I'm concerned by President Trump's stated desire to want to withdraw all U.S. presence from Afghanistan and Syria. In my view, the answer to Afghanistan is to keep in place as long as possible a residual counter-terrorism force so that ISIS and al-Qaeda do not gain another foothold there or in Iraq or Syria. Though nation-building simply doesn't work. We don't have the necessary levels of presence there. There is not the public and political support for it. And the Taliban may simply be waiting us out. We used to say at the Pentagon that the Taliban used to say, "You may have the watches, but we have the time." And I'm encouraged by the peace and reconciliation talks that seem to be going on with the Afghan Taliban, which now apparently include the Afghan government. But I believe that we need to continue to have a small force there present for counter-terrorism purposes.
Moving to the cyber security front, I worry that this administration may not be sufficiently focused on the cybersecurity threat generally. I'd like to see someone within the administration who serves as a national spokesman and leader in this regard. This was a priority of the prior administration. I was pleased that Congress finally acted on our request that we create a cyber and infrastructure security agency, CISA, within the Department of Homeland Security. That was something that I advocated. So yes, there is now an agency of our government devoted to cybersecurity. But I think there's a lot more work to do there.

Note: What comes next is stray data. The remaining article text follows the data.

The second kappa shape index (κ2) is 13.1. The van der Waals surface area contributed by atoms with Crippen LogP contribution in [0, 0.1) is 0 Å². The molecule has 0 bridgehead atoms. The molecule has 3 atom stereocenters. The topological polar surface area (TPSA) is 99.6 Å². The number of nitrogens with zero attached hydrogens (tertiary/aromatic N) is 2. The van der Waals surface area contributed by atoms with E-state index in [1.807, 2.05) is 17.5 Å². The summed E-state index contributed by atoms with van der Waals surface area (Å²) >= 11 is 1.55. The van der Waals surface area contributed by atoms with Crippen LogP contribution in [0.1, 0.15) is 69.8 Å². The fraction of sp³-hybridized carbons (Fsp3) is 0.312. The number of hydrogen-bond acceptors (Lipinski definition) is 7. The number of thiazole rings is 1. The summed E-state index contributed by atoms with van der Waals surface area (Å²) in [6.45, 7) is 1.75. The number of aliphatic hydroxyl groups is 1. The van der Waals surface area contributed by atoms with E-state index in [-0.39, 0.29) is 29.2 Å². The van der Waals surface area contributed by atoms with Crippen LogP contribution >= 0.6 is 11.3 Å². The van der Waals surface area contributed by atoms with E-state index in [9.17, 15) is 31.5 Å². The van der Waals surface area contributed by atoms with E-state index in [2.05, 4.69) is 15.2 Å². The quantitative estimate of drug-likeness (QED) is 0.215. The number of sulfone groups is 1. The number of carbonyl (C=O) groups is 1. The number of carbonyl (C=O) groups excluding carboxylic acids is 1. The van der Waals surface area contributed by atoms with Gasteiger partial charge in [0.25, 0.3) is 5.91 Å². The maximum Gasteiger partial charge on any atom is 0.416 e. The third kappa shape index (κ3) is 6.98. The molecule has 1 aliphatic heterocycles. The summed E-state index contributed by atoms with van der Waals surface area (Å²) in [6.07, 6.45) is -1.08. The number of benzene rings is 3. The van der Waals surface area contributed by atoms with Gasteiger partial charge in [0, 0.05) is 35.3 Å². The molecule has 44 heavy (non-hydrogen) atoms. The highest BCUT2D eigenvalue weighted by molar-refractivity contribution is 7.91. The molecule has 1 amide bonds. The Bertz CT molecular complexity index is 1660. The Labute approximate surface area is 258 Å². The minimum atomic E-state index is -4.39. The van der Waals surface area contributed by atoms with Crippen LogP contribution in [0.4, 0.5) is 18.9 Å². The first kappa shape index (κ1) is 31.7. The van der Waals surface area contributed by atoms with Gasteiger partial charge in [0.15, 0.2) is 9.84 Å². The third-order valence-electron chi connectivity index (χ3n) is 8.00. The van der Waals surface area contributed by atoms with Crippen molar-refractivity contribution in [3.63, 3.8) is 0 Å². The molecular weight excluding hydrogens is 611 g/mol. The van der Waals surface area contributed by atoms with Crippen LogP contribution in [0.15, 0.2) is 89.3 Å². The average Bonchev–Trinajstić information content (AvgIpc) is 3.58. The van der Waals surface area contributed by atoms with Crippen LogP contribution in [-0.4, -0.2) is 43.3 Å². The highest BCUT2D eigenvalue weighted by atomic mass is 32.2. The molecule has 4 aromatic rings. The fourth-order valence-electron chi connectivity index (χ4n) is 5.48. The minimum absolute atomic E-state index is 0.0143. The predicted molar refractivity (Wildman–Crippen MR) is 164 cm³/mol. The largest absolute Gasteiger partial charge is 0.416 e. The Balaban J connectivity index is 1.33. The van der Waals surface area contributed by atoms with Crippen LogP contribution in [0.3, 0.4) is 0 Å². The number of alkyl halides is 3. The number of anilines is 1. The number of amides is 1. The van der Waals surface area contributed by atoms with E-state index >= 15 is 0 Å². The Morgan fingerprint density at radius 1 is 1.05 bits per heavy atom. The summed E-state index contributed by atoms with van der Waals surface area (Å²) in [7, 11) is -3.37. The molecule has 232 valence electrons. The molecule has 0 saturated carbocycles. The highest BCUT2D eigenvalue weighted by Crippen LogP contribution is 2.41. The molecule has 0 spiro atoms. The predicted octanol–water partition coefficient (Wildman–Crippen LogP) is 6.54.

There's a third component to this: gun control. We continue to see in this country mass violence carried out by deranged criminal actors with guns. I started talking about this in 2016 after the Orlando shooting. I was reluctant to dive into the gun safety debate because it is heavily politicized. But I said in June 2016, "If we in this country want to seriously address cybersecurity, a component of cybersecurity has to be responsible and reasonable gun safety measures." I believed then and I believe now that there are a number of additional things we can do legislatively for gun safety consistent with the Second Amendment.
I am deeply disappointed that our Congress cannot seem to get its act together here. Public support for gun safety is increasing. I ask myself after each act of mass violence, "How much more of this do we have to suffer before our lawmakers and our national leaders do something about it? What is it that will finally be the breaking point? How many more children in churches and schools have to die before our leaders finally act on this?"
OR: What is your assessment of the impact the Trump Administration’s policies and rhetoric around immigration have had on national security?
Johnson: This administration likes to characterize immigration as a national security issue. But the current wave of illegal migration coming from Central America is not predominantly a national security issue or a security issue or public safety issue.
It is a wave of women, children, and families coming from Central America because they're desperate for a better life.